Hazardous defects in subways take too long to fix: audit
Jun 15, 2017
Stand clear of the broken staircase.
Hazardous defects in the subway system can take too long to spot and even longer to fix, according to a 25-station audit state Controller Tom DiNapoli released Thursday.
A clogged drain at the Seventh Ave. station in Midtown — the type of defect that should be top priority and fixed within 24 hours — took longer than three months to fix.
Other busted pieces of station equipment that can pose a danger including a malfunctioning water line at 42nd St. and missing tiles at 14th St.-Union Sq.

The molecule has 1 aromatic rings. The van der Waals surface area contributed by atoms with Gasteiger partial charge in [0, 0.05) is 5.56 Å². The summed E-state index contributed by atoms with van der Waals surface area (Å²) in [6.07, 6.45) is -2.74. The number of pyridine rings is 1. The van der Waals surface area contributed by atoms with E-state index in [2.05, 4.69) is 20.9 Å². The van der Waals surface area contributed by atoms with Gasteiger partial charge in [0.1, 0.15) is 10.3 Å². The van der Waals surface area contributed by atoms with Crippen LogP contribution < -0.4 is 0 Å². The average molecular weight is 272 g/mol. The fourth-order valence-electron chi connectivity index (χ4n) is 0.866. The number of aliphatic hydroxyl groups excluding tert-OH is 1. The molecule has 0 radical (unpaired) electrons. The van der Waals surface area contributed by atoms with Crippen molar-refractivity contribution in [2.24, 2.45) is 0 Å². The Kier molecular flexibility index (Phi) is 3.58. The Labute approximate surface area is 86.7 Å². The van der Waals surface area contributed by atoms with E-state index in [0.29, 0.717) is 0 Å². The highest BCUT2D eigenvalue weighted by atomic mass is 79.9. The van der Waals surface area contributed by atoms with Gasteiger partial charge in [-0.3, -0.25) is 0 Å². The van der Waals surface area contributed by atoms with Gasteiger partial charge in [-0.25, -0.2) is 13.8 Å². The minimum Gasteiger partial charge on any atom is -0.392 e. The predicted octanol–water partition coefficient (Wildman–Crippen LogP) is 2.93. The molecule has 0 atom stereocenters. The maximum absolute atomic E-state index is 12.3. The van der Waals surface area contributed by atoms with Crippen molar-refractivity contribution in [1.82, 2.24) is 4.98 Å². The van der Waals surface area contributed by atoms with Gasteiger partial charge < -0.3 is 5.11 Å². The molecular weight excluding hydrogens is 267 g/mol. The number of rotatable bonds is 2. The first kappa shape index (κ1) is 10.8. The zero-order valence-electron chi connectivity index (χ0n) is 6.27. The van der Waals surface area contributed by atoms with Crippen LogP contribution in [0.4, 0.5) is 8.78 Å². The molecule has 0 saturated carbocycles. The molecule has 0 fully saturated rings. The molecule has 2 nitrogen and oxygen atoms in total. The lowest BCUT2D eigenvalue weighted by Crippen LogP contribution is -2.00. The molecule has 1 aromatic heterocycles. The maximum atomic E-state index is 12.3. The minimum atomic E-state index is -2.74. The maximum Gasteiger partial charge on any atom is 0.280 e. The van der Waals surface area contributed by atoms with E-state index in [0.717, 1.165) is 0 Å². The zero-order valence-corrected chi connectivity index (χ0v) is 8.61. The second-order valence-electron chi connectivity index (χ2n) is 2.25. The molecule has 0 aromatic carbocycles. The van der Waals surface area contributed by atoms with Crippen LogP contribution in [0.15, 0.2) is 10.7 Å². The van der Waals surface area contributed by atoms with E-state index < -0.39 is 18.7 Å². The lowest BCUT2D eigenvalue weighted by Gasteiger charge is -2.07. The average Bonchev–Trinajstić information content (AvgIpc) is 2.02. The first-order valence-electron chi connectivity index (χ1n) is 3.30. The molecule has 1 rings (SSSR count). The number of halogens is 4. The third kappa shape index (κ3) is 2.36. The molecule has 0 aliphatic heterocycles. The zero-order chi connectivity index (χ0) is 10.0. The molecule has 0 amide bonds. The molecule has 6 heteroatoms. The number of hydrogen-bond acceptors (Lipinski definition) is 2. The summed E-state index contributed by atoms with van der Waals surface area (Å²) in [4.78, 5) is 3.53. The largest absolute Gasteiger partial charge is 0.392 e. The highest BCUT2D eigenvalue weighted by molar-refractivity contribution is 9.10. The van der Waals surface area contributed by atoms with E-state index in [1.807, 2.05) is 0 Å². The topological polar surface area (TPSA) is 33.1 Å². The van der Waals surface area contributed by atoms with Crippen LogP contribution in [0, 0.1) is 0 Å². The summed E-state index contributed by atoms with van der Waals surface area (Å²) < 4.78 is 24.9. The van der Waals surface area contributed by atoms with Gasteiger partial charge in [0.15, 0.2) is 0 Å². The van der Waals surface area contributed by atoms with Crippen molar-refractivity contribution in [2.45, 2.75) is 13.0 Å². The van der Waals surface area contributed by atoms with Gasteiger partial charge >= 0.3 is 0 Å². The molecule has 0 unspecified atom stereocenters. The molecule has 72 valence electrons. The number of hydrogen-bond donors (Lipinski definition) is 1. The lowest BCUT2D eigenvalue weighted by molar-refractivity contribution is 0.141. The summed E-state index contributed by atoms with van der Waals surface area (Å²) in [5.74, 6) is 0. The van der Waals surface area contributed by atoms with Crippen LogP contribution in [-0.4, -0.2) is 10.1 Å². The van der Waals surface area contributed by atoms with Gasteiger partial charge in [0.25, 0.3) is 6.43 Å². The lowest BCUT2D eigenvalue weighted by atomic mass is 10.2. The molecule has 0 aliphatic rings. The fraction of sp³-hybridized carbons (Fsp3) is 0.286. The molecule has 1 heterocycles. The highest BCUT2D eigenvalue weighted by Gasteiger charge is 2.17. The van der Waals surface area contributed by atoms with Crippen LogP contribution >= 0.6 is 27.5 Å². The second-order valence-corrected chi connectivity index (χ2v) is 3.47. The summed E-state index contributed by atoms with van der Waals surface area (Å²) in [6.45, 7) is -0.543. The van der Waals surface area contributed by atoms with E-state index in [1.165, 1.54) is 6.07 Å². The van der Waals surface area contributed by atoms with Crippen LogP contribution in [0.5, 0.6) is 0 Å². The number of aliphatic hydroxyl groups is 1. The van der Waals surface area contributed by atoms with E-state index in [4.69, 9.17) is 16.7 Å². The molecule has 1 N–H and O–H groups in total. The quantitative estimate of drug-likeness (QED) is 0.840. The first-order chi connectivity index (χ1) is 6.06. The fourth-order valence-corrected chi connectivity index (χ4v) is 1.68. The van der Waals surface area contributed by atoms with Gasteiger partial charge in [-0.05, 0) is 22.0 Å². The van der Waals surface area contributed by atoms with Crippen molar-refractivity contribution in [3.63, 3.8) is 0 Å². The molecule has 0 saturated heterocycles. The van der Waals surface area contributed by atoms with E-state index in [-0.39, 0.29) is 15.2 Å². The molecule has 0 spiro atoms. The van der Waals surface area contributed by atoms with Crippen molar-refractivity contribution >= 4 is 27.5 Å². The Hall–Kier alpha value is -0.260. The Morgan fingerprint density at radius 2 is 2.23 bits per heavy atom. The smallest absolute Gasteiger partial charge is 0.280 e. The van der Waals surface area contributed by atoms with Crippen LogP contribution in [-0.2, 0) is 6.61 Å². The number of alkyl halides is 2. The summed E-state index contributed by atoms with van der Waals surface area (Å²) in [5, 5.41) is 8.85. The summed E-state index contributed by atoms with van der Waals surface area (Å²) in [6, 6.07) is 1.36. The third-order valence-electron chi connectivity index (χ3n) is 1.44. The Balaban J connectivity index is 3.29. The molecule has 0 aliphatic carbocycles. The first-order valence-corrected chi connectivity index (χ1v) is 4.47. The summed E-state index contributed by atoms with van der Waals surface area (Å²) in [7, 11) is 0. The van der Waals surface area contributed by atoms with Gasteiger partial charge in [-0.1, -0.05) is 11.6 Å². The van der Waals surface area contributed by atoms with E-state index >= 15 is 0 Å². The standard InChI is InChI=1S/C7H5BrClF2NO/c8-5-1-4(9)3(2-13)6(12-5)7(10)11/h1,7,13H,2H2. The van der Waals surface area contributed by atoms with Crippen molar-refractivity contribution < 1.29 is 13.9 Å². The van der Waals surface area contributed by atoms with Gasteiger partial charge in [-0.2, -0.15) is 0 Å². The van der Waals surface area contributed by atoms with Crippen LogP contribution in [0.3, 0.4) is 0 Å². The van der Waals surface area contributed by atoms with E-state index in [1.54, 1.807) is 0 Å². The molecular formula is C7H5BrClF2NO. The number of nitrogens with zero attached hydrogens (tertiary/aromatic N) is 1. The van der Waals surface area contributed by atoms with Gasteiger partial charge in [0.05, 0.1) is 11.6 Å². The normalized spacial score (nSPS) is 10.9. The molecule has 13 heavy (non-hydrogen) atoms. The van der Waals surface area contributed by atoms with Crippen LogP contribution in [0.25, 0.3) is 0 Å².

The audit uncovered 21 high-priority problems — 20 of them, however, took station supervisors longer than three days to spot. In a random sample of 10 of those defects, just three were fixed within 24 hours. Overall, the audit uncovered 66 pieces of busted components at 12 stations.
“Delays in identifying and responding to unsafe conditions is a risk that can be prevented,” DiNapoli said.
MTA spokeswoman Beth DeFalco said last year that nearly all but a handful of serious problems were fixed within 24 hours.